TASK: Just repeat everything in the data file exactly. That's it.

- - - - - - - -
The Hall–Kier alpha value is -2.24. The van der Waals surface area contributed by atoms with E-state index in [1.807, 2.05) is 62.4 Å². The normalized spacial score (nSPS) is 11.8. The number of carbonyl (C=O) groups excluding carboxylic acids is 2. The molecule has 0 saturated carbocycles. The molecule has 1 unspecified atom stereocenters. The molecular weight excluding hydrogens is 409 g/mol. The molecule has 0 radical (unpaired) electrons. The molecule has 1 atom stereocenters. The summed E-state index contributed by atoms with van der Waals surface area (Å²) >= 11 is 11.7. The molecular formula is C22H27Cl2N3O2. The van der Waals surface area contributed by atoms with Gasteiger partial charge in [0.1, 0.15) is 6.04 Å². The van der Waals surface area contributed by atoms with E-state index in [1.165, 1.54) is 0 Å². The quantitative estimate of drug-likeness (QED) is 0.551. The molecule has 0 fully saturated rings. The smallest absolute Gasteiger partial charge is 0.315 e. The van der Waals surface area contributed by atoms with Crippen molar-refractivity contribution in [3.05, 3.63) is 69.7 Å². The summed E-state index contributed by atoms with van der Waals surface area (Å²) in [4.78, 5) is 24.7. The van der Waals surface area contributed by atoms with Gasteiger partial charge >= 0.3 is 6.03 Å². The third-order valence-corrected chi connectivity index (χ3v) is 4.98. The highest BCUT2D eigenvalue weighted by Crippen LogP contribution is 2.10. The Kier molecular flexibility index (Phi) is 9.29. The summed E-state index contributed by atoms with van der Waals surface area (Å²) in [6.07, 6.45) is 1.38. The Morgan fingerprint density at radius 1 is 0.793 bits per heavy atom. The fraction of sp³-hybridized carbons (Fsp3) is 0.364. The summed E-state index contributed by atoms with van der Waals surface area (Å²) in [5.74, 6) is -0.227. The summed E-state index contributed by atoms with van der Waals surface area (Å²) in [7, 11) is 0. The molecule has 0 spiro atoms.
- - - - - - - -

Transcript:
The Hall–Kier alpha value is -2.24. The van der Waals surface area contributed by atoms with E-state index in [1.807, 2.05) is 62.4 Å². The normalized spacial score (nSPS) is 11.8. The number of carbonyl (C=O) groups excluding carboxylic acids is 2. The molecule has 0 saturated carbocycles. The molecule has 1 unspecified atom stereocenters. The molecular weight excluding hydrogens is 409 g/mol. The molecule has 0 radical (unpaired) electrons. The molecule has 1 atom stereocenters. The summed E-state index contributed by atoms with van der Waals surface area (Å²) >= 11 is 11.7. The molecular formula is C22H27Cl2N3O2. The van der Waals surface area contributed by atoms with Gasteiger partial charge in [0.1, 0.15) is 6.04 Å². The van der Waals surface area contributed by atoms with E-state index in [1.165, 1.54) is 0 Å². The quantitative estimate of drug-likeness (QED) is 0.551. The molecule has 0 fully saturated rings. The smallest absolute Gasteiger partial charge is 0.315 e. The van der Waals surface area contributed by atoms with Crippen molar-refractivity contribution in [3.05, 3.63) is 69.7 Å². The summed E-state index contributed by atoms with van der Waals surface area (Å²) in [4.78, 5) is 24.7. The van der Waals surface area contributed by atoms with Gasteiger partial charge >= 0.3 is 6.03 Å². The third-order valence-corrected chi connectivity index (χ3v) is 4.98. The highest BCUT2D eigenvalue weighted by Crippen LogP contribution is 2.10. The Kier molecular flexibility index (Phi) is 9.29. The summed E-state index contributed by atoms with van der Waals surface area (Å²) in [6.07, 6.45) is 1.38. The Morgan fingerprint density at radius 1 is 0.793 bits per heavy atom. The fraction of sp³-hybridized carbons (Fsp3) is 0.364. The summed E-state index contributed by atoms with van der Waals surface area (Å²) in [5.74, 6) is -0.227. The summed E-state index contributed by atoms with van der Waals surface area (Å²) in [7, 11) is 0. The molecule has 0 spiro atoms.